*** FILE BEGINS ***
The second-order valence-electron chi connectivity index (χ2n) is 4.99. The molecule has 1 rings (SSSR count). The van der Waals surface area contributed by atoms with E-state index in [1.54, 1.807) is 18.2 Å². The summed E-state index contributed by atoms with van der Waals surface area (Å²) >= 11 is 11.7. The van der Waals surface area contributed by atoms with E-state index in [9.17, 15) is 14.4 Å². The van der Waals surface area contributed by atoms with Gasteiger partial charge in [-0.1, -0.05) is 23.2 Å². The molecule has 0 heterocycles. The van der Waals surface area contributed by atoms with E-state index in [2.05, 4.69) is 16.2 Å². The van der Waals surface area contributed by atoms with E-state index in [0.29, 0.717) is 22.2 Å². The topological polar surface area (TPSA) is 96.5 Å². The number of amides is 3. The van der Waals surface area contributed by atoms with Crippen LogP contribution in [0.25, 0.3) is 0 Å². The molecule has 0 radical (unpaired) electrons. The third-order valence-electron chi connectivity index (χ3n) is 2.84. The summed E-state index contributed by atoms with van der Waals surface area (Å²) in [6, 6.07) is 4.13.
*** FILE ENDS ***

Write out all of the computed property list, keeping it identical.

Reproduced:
The second-order valence-electron chi connectivity index (χ2n) is 4.99. The molecule has 1 rings (SSSR count). The van der Waals surface area contributed by atoms with E-state index in [1.54, 1.807) is 18.2 Å². The summed E-state index contributed by atoms with van der Waals surface area (Å²) >= 11 is 11.7. The van der Waals surface area contributed by atoms with E-state index in [9.17, 15) is 14.4 Å². The van der Waals surface area contributed by atoms with Gasteiger partial charge in [-0.1, -0.05) is 23.2 Å². The molecule has 0 heterocycles. The van der Waals surface area contributed by atoms with E-state index in [2.05, 4.69) is 16.2 Å². The van der Waals surface area contributed by atoms with E-state index in [0.29, 0.717) is 22.2 Å². The topological polar surface area (TPSA) is 96.5 Å². The number of amides is 3. The van der Waals surface area contributed by atoms with Crippen LogP contribution in [0.25, 0.3) is 0 Å². The molecule has 0 radical (unpaired) electrons. The third-order valence-electron chi connectivity index (χ3n) is 2.84. The summed E-state index contributed by atoms with van der Waals surface area (Å²) in [6, 6.07) is 4.13.